This new normal, where technologies are available to approach old problems in new ways and to take on new challenges, can be a wonderful opportunity if we act thoughtfully. For example, consider machine learning. There are multiple methods, including supervised (based on training from typical data), unsupervised (based on more complex combination of data and curation), and reinforcement methods (based on observation).
If we know, for example, that we just had a major shift and the future looks very different from the past, we should challenge using certain data as “training” data from the past if we intend to project certain assumptions into this certainly new future. The current advent of privacy regulations is a good example.
We might consider which methods would be appropriate in the context of points of inflection. Using the frames above, here is what our analysis might look like:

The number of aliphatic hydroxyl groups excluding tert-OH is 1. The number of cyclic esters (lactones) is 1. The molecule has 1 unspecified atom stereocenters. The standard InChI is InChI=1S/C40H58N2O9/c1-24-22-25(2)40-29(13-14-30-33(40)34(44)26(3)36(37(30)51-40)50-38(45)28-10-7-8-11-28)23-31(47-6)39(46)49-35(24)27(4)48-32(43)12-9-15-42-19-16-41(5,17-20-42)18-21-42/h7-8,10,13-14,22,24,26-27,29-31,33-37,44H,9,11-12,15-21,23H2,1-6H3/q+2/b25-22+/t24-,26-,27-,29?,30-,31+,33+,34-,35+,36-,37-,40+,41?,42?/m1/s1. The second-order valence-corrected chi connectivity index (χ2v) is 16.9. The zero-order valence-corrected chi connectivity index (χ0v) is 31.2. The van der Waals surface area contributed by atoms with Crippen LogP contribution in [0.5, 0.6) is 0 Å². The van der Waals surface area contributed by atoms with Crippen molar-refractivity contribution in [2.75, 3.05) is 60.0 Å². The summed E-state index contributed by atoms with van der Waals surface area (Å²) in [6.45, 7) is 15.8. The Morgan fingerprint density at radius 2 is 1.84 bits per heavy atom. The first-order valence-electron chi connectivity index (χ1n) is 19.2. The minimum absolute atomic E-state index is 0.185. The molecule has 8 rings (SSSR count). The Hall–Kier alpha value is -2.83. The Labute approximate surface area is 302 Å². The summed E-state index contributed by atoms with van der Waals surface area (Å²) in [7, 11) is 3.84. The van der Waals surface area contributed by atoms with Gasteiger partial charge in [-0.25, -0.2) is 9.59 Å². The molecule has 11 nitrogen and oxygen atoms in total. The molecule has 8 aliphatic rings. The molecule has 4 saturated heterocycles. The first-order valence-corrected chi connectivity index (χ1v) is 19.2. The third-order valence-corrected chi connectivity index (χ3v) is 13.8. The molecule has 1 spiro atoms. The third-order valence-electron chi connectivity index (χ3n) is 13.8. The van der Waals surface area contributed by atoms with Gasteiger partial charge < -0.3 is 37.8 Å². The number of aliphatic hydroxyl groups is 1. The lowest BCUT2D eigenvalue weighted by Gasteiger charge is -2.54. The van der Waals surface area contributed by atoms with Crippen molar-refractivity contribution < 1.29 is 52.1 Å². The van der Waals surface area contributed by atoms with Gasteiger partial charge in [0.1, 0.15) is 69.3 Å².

VALUE: We recognize that the change in regulation must bring about changes in behavior and interaction and that understanding the change in behavior and interaction could inform decisions about risk and opportunity.
PERSPECTIVE: Armed with our hypothesis of value, we consider perspective. Sociologists use two terms which are very helpful: “emic” and “etic.” If we are emic, we are often part of the system we are studying. If we are etic, we are observing it from an external perspective. If we are emic in this situation, we may not be able to see all of the data required to understand the changes in the system. For example, certain parties may no longer share information because of privacy considerations. Similarly, if we are etic, we may consider that the regulations might limit our ability to observe the system because of new sources that are not yet available. The point is to consider the bias that is introduced and how it may inform our analysis.